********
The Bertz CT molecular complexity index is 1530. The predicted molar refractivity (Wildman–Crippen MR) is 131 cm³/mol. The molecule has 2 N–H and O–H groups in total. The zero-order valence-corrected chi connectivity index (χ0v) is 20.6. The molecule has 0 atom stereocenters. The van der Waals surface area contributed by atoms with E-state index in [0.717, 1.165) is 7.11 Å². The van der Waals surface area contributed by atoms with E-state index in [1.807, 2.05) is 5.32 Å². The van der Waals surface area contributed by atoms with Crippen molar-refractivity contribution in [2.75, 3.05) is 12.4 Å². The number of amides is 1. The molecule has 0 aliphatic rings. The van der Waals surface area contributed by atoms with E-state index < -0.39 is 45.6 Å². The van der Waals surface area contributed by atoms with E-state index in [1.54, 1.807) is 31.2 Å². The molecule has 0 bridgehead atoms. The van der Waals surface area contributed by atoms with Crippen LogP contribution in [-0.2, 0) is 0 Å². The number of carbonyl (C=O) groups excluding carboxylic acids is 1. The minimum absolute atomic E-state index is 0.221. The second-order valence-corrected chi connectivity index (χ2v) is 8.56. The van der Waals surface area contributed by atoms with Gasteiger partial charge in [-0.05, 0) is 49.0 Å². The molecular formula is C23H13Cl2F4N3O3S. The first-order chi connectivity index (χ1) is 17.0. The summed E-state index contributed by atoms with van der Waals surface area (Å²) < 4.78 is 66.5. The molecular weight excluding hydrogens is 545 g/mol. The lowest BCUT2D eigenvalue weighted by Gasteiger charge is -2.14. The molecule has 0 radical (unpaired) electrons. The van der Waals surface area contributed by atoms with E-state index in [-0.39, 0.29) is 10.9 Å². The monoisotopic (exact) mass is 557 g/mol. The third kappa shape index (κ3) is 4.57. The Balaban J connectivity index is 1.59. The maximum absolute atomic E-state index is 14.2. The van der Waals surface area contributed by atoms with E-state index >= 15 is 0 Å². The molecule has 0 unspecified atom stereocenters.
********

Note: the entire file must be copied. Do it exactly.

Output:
The Bertz CT molecular complexity index is 1530. The predicted molar refractivity (Wildman–Crippen MR) is 131 cm³/mol. The molecule has 2 N–H and O–H groups in total. The zero-order valence-corrected chi connectivity index (χ0v) is 20.6. The molecule has 0 atom stereocenters. The van der Waals surface area contributed by atoms with E-state index in [0.717, 1.165) is 7.11 Å². The van der Waals surface area contributed by atoms with E-state index in [1.807, 2.05) is 5.32 Å². The van der Waals surface area contributed by atoms with Crippen molar-refractivity contribution in [2.75, 3.05) is 12.4 Å². The number of amides is 1. The molecule has 0 aliphatic rings. The van der Waals surface area contributed by atoms with E-state index < -0.39 is 45.6 Å². The van der Waals surface area contributed by atoms with E-state index in [1.54, 1.807) is 31.2 Å². The molecule has 0 bridgehead atoms. The van der Waals surface area contributed by atoms with Crippen LogP contribution in [-0.2, 0) is 0 Å². The number of carbonyl (C=O) groups excluding carboxylic acids is 1. The minimum absolute atomic E-state index is 0.221. The second-order valence-corrected chi connectivity index (χ2v) is 8.56. The van der Waals surface area contributed by atoms with Gasteiger partial charge in [-0.05, 0) is 49.0 Å². The molecular formula is C23H13Cl2F4N3O3S. The first-order chi connectivity index (χ1) is 17.0. The summed E-state index contributed by atoms with van der Waals surface area (Å²) < 4.78 is 66.5. The molecular weight excluding hydrogens is 545 g/mol. The lowest BCUT2D eigenvalue weighted by Gasteiger charge is -2.14. The molecule has 0 radical (unpaired) electrons. The van der Waals surface area contributed by atoms with E-state index in [-0.39, 0.29) is 10.9 Å². The monoisotopic (exact) mass is 557 g/mol. The third kappa shape index (κ3) is 4.57. The Balaban J connectivity index is 1.59. The maximum absolute atomic E-state index is 14.2. The van der Waals surface area contributed by atoms with E-state index >= 15 is 0 Å². The molecule has 0 unspecified atom stereocenters.